Mazda relies on Wankel and hydrogen

Mazda is known for taking different (technology) paths than the competition. Now there are increasing indications of a revival of the Wankel engine. In addition, the Japanese have protected various model names and a Wankel logo.

Mazda is currently only using a rotary piston engine in the MX-30 - and there only as a range extender. But for some time now there have been small hints of the return of Wankel technology in other models - maybe even in a Mazda RX 8 successor.,

New Wankel-style logo

According to the latest Japanese media reports, Mazda has the Protect the names "e-SKYACTIV R-Energy", "e-SKYACTIV R-HEV" and "e-SKYACTIV R-EV". A logo has also been registered with the patent office. It shows the outline of the Wankel rotor with a stylized "e" in the middle. A new "R" logo was previously announced.

It is questionable whether the model names and logos will actually be used on production vehicles. A patent application does not necessarily result in this.

Wankel with hydrogen?

"e-SKYACTIV R-EV" should indicate a purely electric model. With "e-SKYACTIV R-HEV" the speculation goes a little further. A HEV is generally meant to mean a hybrid drive train, but a hydrogen model "Hydrogen" could also use the abbreviation. The speculation about "R-Energy" has to be taken even further. Is it a name that summarizes sporty electric models or is it also a hydrogen model? Why are we focusing on the topic of hydrogen here? This is due to rumors, but also hints from Mazda officials with regard to the development and readiness of the technology. A prototype with an electric turbo could be operational within three years, it was unofficially announced in early August 2021. It is important in this context that the technology of the hydrogen Wankel refers to direct combustion and not to a fuel cell for driving electric motors. Accordingly, the abbreviation FCEV (fuel cell electric car) makes no sense.

The Wankel engine has advantages for direct hydrogen combustion. Since there are only hot spots there in the so-called hot arc of the engine compartment, hydrogen cannot unintentionally ignite at other hot spots and can be used more safely.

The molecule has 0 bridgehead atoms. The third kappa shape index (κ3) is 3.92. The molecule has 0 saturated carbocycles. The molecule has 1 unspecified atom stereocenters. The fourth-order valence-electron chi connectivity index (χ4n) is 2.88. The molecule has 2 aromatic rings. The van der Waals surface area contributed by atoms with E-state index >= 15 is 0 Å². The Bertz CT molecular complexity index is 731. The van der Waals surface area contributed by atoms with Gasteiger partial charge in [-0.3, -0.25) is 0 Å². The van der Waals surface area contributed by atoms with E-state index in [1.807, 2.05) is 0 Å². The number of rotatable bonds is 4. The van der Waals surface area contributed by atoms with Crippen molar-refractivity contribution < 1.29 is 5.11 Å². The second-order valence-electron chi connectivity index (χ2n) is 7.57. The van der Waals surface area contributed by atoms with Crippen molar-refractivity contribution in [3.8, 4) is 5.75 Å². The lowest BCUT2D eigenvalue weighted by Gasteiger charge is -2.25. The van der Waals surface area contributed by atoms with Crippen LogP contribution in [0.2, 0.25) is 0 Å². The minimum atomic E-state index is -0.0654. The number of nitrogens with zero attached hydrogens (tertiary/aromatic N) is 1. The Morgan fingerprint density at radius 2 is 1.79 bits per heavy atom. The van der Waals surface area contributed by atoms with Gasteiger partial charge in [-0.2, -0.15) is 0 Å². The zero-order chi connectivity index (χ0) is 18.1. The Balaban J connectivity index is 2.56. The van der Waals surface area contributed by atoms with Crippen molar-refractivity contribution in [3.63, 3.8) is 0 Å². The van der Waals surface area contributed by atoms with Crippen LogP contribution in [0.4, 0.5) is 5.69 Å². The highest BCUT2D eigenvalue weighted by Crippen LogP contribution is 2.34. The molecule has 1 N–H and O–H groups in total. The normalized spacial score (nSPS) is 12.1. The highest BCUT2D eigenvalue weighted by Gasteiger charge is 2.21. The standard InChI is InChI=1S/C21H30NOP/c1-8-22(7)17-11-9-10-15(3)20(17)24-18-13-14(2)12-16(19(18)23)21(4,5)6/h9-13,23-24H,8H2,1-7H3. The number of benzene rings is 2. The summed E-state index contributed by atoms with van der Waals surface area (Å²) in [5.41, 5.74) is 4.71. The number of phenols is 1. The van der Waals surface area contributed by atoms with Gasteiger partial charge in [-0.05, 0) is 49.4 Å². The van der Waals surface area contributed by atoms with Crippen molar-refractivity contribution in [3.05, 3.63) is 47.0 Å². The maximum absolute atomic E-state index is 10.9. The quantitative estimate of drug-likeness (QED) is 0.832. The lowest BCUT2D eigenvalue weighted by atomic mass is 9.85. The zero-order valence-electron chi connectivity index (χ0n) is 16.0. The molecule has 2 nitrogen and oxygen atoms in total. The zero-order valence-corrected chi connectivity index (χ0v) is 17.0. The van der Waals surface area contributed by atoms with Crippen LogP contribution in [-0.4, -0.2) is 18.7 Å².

Mazda already has plenty of experience with the combination of Wankel and hydrogen. The 13-B-Renesis engine (Renesis for Rotary Engine Genesis) from the Mazda RX-8 Hydrogen RE presented in 2003 could burn either gasoline or hydrogen. The hydrogen was injected directly via two injection nozzles - the petrol was injected via the intake port. The power output in hydrogen operation, including electrically assisted turbocharger, was 110 hp, only half as high as the 210 "petrol" hp. A more powerful version of the engine was presented as a twin-rotor rotary engine 16X 2007 in the Taiki study with significantly more power.

Mazda announced in the middle of the year that it would electrify all of its series by 2030 and by 2025 three purely electrically powered models, five plug-in hybrids and five hybrids.


Mazda will (again) rely on Wankel technology in the future - as a range extender and possibly also as a drive motor that burns hydrogen directly. The Japanese have experience with this and have already confirmed the return of the hydrogen Wankel a little. There are also new model names and a Wankel logo. The only question is which models the technology will move into. There is a great desire for an RX 8 successor in the form of a sporty coupé, and various studies have fueled this desire.


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